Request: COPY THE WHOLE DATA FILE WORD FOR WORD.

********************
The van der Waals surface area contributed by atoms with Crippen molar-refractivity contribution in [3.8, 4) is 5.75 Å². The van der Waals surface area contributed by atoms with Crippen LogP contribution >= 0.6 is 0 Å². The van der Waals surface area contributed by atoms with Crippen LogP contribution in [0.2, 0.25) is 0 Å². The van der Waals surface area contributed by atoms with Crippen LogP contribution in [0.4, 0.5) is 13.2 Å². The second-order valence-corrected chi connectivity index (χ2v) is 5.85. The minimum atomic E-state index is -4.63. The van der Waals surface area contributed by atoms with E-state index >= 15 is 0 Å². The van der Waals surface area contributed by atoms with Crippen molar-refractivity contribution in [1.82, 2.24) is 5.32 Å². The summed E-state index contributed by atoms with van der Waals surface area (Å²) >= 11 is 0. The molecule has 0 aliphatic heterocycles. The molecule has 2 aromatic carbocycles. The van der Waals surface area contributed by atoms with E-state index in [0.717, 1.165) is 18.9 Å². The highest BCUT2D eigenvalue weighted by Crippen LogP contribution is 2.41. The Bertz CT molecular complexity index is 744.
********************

The van der Waals surface area contributed by atoms with Crippen molar-refractivity contribution in [3.8, 4) is 5.75 Å². The van der Waals surface area contributed by atoms with Crippen LogP contribution >= 0.6 is 0 Å². The van der Waals surface area contributed by atoms with Crippen LogP contribution in [0.2, 0.25) is 0 Å². The van der Waals surface area contributed by atoms with Crippen LogP contribution in [0.4, 0.5) is 13.2 Å². The second-order valence-corrected chi connectivity index (χ2v) is 5.85. The minimum atomic E-state index is -4.63. The van der Waals surface area contributed by atoms with E-state index >= 15 is 0 Å². The van der Waals surface area contributed by atoms with Crippen molar-refractivity contribution in [1.82, 2.24) is 5.32 Å². The summed E-state index contributed by atoms with van der Waals surface area (Å²) >= 11 is 0. The molecule has 0 aliphatic heterocycles. The molecule has 2 aromatic carbocycles. The van der Waals surface area contributed by atoms with E-state index in [0.717, 1.165) is 18.9 Å². The highest BCUT2D eigenvalue weighted by Crippen LogP contribution is 2.41. The Bertz CT molecular complexity index is 744.